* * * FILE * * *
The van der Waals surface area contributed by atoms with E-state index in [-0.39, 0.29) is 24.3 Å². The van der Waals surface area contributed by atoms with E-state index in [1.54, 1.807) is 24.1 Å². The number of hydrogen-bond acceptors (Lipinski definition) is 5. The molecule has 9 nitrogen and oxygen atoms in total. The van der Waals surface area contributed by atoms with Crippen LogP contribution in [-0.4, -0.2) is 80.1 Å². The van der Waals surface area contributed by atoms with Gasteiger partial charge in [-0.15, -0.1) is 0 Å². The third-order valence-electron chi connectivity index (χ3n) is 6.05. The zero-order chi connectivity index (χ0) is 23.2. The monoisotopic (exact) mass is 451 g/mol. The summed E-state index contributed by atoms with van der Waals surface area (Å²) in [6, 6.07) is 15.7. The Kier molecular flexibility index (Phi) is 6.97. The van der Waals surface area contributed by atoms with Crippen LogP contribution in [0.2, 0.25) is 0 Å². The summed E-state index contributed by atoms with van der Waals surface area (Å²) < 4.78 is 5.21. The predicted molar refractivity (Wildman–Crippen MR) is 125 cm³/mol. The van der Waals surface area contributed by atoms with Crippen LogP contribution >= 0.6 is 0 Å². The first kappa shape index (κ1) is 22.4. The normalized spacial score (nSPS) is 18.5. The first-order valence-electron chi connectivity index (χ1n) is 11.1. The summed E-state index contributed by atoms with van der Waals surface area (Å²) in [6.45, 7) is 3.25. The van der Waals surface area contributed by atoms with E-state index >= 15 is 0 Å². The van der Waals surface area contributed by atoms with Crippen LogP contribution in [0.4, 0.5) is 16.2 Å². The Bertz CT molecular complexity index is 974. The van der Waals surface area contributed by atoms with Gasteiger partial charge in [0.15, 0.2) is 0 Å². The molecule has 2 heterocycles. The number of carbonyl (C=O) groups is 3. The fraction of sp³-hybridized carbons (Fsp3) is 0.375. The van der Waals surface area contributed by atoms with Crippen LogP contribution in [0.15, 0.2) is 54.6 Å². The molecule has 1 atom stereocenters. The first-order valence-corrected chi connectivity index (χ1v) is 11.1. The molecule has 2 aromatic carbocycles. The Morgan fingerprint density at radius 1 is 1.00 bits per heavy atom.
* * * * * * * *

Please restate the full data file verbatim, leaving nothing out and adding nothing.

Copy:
The van der Waals surface area contributed by atoms with E-state index in [-0.39, 0.29) is 24.3 Å². The van der Waals surface area contributed by atoms with E-state index in [1.54, 1.807) is 24.1 Å². The number of hydrogen-bond acceptors (Lipinski definition) is 5. The molecule has 9 nitrogen and oxygen atoms in total. The van der Waals surface area contributed by atoms with Crippen LogP contribution in [-0.4, -0.2) is 80.1 Å². The van der Waals surface area contributed by atoms with Gasteiger partial charge in [-0.15, -0.1) is 0 Å². The third-order valence-electron chi connectivity index (χ3n) is 6.05. The zero-order chi connectivity index (χ0) is 23.2. The monoisotopic (exact) mass is 451 g/mol. The summed E-state index contributed by atoms with van der Waals surface area (Å²) in [6, 6.07) is 15.7. The Kier molecular flexibility index (Phi) is 6.97. The van der Waals surface area contributed by atoms with Crippen LogP contribution in [0.2, 0.25) is 0 Å². The summed E-state index contributed by atoms with van der Waals surface area (Å²) < 4.78 is 5.21. The predicted molar refractivity (Wildman–Crippen MR) is 125 cm³/mol. The van der Waals surface area contributed by atoms with Crippen LogP contribution >= 0.6 is 0 Å². The first kappa shape index (κ1) is 22.4. The normalized spacial score (nSPS) is 18.5. The first-order valence-electron chi connectivity index (χ1n) is 11.1. The summed E-state index contributed by atoms with van der Waals surface area (Å²) in [6.45, 7) is 3.25. The van der Waals surface area contributed by atoms with E-state index >= 15 is 0 Å². The van der Waals surface area contributed by atoms with Crippen LogP contribution in [0.4, 0.5) is 16.2 Å². The Bertz CT molecular complexity index is 974. The van der Waals surface area contributed by atoms with Gasteiger partial charge in [0.15, 0.2) is 0 Å². The molecule has 2 heterocycles. The number of carbonyl (C=O) groups is 3. The fraction of sp³-hybridized carbons (Fsp3) is 0.375. The van der Waals surface area contributed by atoms with Crippen LogP contribution in [0.15, 0.2) is 54.6 Å². The molecule has 1 atom stereocenters. The first-order valence-corrected chi connectivity index (χ1v) is 11.1. The molecule has 2 aromatic carbocycles. The Morgan fingerprint density at radius 1 is 1.00 bits per heavy atom.